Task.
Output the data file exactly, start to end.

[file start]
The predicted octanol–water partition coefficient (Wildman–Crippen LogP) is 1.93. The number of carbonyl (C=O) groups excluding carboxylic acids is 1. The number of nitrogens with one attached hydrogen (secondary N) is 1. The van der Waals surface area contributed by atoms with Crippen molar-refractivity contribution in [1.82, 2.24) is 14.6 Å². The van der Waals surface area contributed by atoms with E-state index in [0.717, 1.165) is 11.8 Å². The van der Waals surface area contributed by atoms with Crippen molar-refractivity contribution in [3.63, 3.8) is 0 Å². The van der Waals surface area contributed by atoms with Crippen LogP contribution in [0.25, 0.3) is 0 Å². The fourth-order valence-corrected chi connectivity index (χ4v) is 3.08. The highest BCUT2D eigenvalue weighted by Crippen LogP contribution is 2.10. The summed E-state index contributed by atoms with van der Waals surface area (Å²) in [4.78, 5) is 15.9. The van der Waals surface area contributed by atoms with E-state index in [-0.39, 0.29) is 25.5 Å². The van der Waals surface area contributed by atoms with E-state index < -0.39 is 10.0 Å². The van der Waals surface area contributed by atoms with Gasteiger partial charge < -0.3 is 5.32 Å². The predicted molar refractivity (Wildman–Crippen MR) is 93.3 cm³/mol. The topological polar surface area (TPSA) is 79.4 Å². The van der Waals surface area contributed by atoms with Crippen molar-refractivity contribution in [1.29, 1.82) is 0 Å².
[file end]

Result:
The predicted octanol–water partition coefficient (Wildman–Crippen LogP) is 1.93. The number of carbonyl (C=O) groups excluding carboxylic acids is 1. The number of nitrogens with one attached hydrogen (secondary N) is 1. The van der Waals surface area contributed by atoms with Crippen molar-refractivity contribution in [1.82, 2.24) is 14.6 Å². The van der Waals surface area contributed by atoms with E-state index in [0.717, 1.165) is 11.8 Å². The van der Waals surface area contributed by atoms with Crippen molar-refractivity contribution in [3.63, 3.8) is 0 Å². The van der Waals surface area contributed by atoms with Crippen LogP contribution in [0.25, 0.3) is 0 Å². The fourth-order valence-corrected chi connectivity index (χ4v) is 3.08. The highest BCUT2D eigenvalue weighted by Crippen LogP contribution is 2.10. The summed E-state index contributed by atoms with van der Waals surface area (Å²) in [4.78, 5) is 15.9. The van der Waals surface area contributed by atoms with E-state index in [-0.39, 0.29) is 25.5 Å². The van der Waals surface area contributed by atoms with E-state index < -0.39 is 10.0 Å². The van der Waals surface area contributed by atoms with Gasteiger partial charge < -0.3 is 5.32 Å². The predicted molar refractivity (Wildman–Crippen MR) is 93.3 cm³/mol. The topological polar surface area (TPSA) is 79.4 Å². The van der Waals surface area contributed by atoms with Crippen molar-refractivity contribution in [1.29, 1.82) is 0 Å².